The Genesis of the NAIS

The NAIS is the brainchild of the National Institute for Animal Agriculture (NIAA). Who is the NIAA? Primarily two groups-(1) the biggest corporate players in U.S. meat production (for example, the National Pork Producers, Monsanto, Cargill Meat); and (2) the makers and marketers of high-tech animal ID equipment (for example, Digital Angel, Inc., EZ-ID/AVID ID Systems, Micro Beef Technologies, Ltd.). Beginning in 2002, the NIAA used 9/11 and subsequently the BSE scares to lobby the USDA for a nationwide, all-livestock registration and tracking system. The result is the USDA's proposed NAIS, set forth in a Draft Strategic Plan (Plan) and Draft Program Standards (Standards) released on April 25, 2005. The Plan and Standards can be downloaded from http://www.usda.gov/nais.
Main requirements of the NAIS

The NAIS would require two types of mandatory registration. First, premises registration would require every person who owns even one horse, cow, pig, chicken, sheep, pigeon, or virtually any livestock animal, to register their home, including owner's name, address, and telephone number, and keyed to Global Positioning System coordinates (for satellite-assisted location of homes and farms), in a federal database under a 7-digit "premises ID number." (Standards, pp. 3-4, 10-12; Plan, p. 5.) Second, individual animal identification will require owners to obtain a 15-digit ID number, also to be kept in the federal database, for any animal that ever leaves the premises of its birth. Thus, even if you are raising animals only for your own food, you will have to obtain an individual ID to send animals to a slaughterhouse, to sell or buy animals, to obtain stud service. (Large-scale producers will be allowed to identify, e.g., large groups of pigs or broilers raised and processed together by a single group ID number. However, owners raising single animals or a small number, under most circumstances will have to identify each animal individually for purposes of slaughter, sale, or breeding.) If you own a non-food animal such as a horse, you would need individual ID if you ever left your property for shows or trail rides. The form of ID will most likely be a tag or microchip containing a Radio Frequency Identification Device, designed to be read from a distance. (Plan, p. 10; Standards, pp. 6, 12, 20, 27-28.) In addition to this "electronic identification," the USDA will allow "industry" to decide whether to require the use of "retinal scan" and "DNA" identification for all animals. (Plan, p.13.)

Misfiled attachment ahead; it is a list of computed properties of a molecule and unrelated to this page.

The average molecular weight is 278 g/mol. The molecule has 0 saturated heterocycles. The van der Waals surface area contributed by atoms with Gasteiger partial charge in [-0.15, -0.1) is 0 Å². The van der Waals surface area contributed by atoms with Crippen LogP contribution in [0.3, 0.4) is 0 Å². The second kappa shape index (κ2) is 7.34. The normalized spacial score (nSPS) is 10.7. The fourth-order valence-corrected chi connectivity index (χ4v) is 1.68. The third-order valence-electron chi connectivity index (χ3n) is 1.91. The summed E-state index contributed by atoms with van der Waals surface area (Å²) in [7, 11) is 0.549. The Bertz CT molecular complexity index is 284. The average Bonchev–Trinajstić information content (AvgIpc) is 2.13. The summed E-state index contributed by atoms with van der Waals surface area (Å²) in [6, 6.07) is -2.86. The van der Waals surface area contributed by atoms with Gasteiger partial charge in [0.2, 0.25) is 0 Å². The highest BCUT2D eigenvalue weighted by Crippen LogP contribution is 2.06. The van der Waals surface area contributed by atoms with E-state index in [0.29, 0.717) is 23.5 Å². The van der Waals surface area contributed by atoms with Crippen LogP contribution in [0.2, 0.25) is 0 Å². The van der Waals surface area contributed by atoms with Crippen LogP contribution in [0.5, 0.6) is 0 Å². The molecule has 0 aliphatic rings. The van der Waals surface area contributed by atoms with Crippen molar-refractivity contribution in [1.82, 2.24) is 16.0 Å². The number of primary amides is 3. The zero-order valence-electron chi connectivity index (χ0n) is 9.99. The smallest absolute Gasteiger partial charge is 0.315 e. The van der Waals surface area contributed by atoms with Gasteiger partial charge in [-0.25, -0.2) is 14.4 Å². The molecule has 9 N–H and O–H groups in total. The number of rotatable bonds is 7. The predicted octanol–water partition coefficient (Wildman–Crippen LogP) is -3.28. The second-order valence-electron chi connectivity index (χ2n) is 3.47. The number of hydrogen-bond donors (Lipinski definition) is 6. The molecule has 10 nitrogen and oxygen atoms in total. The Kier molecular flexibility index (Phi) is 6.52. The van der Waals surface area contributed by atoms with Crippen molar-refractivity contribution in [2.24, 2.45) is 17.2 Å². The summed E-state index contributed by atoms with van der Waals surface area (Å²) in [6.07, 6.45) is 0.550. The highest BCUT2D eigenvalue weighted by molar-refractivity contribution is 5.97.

Within this system, for animals subject to individual animal identification, the animal owner would be required to report: the birthdate of an animal, the application of every animal's ID tag, every time an animal leaves or enters the property, every time an animal loses a tag, every time a tag is replaced, the slaughter or death of an animal, or if any animal is missing. Such events must be reported within 24 hours. (Standards, pp. 12-13, 17-21.) The USDA plans "enforcement" to ensure compliance with the NAIS. (Standards, p. 7; Plan, p. 17.) The USDA has not yet specified the nature of this "enforcement," but presumably it would include fines and/or seizure of animals.
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Postby Maryellen » January 10th, 2006, 3:29 pm

that is SCARY
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Postby BullyVW » January 10th, 2006, 6:08 pm

At the same time, I wish we could use GPS to track chipped dogs when they're missing!
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Postby Romanwild » January 11th, 2006, 8:48 am

That's different. That's choice.
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Postby Purple » January 11th, 2006, 10:45 am

BullyVW wrote:At the same time, I wish we could use GPS to track chipped dogs when they're missing!


That's already a reality. The collars are expensive. I will see if I can find the article.